So after receiving the bats we then had to plan how me and Mark were going to unveil the bats as well as present the bat to my father. We decided that the last game my sister saw me play was a couple of days before she entered the hospital. At the time I was playing for the Dutchess County Knights and I was playing a night game at Robinson Lane. My sister was very weak and had trouble even walking from her car to the field without grasping for breath. Yet even though she was struggling she managed to to stay for most of the game and my other teammates where very accommodating and knew that she was gravely ill. We decided it would be fitting to unveil the bats on our opening game for the Knights and I told my coach (Anthony Ambrosio) what we were planning and he was very accommodating to are plans to pay tribute to my sister. We decided to have my dad throw the first pitch (surprising him at the game) and have a moment of silence for her and then present my dad with his pink bat. The story that follows is just how amazing and beyond my expectations the night we unveiled the bats was, but to make you understand how perfect the night was I have to give you a little back story of me and my sisters relationship.

   Me and my sister were three years apart and for most of our lives we were your typical siblings and being so close in age we didn't want to hangout with each other (because it wasn't cool to hang with your big brother or your younger sister). Rather than being as close as we should've been we constantly annoyed and irritating each other. My sister was a master at this and knew how to get my goat more than I did hers. I also think she resented me a little and thought I was the good one and she was the one who struggled for everything (which I sort of agree with now seeing what she went through this past year). I have many story of us annoying each other but the best one I have is when she was in the hospital. She was on a ventilator and not able to speak and was also on pain medication. This made her go in and out sleep of consciousness and not very lucite. I happened to come and visit during this time and happened to use the restroom and after using the restroom forgot to zip up my fly. My sister without hesitation and half conscious made it a point to use her hands and communicate in anyway she could that I had my fly down and made sure everyone visiting that day knew about it. It was pretty funny and it's one of the last good memories I have of her. I will always regret that we never got the time to grow closer, but I have great memories of us annoying each other.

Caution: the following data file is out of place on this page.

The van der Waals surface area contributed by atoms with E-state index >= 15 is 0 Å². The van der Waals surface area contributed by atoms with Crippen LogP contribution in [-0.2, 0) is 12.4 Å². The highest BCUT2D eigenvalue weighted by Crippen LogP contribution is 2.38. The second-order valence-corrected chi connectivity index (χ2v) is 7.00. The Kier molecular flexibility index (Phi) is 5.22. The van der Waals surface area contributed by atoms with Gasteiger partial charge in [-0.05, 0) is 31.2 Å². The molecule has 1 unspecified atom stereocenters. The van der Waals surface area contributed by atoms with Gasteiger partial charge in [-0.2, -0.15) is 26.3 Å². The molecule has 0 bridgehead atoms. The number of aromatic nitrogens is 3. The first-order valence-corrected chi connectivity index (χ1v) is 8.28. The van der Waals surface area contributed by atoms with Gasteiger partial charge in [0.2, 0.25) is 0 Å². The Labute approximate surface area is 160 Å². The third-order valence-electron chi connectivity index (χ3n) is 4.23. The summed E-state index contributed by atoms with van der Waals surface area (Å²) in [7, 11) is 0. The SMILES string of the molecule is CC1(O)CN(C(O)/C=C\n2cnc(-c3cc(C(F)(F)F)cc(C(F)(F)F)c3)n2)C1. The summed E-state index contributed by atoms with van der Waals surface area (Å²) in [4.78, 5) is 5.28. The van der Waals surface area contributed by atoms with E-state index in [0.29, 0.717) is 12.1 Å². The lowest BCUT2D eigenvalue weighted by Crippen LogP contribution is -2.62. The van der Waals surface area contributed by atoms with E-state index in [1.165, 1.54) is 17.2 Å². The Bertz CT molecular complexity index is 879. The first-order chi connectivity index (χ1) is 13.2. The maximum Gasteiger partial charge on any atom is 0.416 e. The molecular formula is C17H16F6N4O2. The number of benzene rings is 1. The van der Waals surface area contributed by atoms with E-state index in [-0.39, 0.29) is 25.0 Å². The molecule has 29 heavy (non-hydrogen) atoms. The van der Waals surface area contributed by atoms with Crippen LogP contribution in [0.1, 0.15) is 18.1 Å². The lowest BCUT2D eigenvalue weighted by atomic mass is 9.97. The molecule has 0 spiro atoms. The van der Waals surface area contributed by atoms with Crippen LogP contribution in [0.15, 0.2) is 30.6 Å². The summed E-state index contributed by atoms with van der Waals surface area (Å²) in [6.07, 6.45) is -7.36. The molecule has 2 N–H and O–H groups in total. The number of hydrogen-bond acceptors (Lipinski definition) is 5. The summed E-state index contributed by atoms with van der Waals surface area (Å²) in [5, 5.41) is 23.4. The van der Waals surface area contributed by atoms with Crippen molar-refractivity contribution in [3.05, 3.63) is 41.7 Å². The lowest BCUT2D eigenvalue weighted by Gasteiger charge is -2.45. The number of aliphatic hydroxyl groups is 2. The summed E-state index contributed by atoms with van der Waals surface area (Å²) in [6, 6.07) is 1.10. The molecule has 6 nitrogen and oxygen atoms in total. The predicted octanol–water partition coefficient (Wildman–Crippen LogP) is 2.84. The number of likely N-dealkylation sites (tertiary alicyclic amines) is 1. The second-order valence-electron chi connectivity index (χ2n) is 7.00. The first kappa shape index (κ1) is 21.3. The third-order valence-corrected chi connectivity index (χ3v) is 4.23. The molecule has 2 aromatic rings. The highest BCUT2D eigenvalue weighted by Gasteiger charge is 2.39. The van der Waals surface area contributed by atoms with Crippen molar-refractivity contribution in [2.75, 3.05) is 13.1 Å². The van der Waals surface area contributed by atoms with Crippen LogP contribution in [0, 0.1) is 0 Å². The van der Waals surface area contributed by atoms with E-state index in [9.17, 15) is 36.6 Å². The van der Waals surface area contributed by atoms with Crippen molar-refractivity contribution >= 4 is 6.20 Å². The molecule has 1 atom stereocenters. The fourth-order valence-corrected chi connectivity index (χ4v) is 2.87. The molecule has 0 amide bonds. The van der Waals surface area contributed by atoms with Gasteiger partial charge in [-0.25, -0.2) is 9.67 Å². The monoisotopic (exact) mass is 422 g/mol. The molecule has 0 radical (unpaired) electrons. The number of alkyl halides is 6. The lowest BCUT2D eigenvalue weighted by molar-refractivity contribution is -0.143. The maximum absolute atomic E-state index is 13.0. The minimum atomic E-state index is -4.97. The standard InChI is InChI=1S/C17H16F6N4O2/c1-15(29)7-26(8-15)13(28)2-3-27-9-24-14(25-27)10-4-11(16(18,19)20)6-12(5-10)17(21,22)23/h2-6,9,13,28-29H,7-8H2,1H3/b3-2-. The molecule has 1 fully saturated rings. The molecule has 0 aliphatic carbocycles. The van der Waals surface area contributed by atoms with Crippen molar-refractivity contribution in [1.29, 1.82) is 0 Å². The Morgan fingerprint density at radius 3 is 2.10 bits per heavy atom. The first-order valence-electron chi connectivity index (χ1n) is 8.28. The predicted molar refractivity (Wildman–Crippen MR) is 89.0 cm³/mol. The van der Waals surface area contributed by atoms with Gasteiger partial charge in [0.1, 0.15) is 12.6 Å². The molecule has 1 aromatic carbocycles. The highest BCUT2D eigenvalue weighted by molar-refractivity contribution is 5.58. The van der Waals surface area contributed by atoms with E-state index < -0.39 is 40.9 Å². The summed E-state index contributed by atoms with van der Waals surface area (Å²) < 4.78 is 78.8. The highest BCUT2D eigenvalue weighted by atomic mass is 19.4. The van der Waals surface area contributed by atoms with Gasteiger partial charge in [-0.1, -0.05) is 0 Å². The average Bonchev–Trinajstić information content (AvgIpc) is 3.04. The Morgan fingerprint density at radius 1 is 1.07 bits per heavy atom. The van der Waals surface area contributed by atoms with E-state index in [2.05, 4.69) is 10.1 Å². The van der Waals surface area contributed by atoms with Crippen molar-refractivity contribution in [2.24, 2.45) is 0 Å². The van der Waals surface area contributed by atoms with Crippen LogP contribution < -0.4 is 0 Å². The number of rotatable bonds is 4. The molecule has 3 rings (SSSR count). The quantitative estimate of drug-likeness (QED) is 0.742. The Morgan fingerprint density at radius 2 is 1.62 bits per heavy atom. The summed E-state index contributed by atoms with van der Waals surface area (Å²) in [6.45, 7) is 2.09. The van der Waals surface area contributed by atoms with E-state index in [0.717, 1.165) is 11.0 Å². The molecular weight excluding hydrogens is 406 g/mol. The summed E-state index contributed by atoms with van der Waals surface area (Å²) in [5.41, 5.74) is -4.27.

So I was not surprised when our game got cancelled twice due to rain. And I'm positive that my sister had something to do with it and was laughing her ass off getting the last laugh. The day we got to finally play the game was no different. The whole day was a perfect spring day, until I made the hour drive to the field. It was completely overcast with little drizzles here and there, so I was sure something was going to happen again and delay this once again. Yet when I arrived at the field it had cleared up so at least I had passed one hurdle. So, as I arrive people were already at the field and my nerves started to get the best of me. I just want this to be a special day for me, Mark and my parents who are still trying to deal with this huge loss. So I warmed up and prepared for the game as more people began to trickle in. My dad arrived early and was nervous about throwing out the first pitch, so I got the opportunity to have a catch with him (which is the first time in I don't know how many years, but it brought to mind Field of Dreams and I will always cherish that moment). By game time we got between 20-30 people there for Amy (which in our league is like 40,000 people).

Then as we were ready to start the game we realized that the other team only had seven guys. Again I had to look at the sky and laugh a little and say a few choice words to my sister for her hijinks. We then found out the 8th guy (so we could at least get the game in) was on his way and waiting for his arrival delayed the game 15 minutes or so. This only added to my anxiety and anxiousness. So finally we were underway and began the ceremonies both teams lineup along the baselines and I explained that we were going to have a moment of silence and dedicate this game to my sister as well as unveil our (as my father put it, "works of art") pink bats. I also explained that the last time I saw Amy before she entered the hospital (never to be released) was at a Knights baseball game and even though she was frail and had trouble breathing she stayed for most of the game. I then presented the bat to my dad he was holding back tears was speechless on how good the bats looked. I then handed him the game ball and he proceeded to one hop a ball into the catchers glove.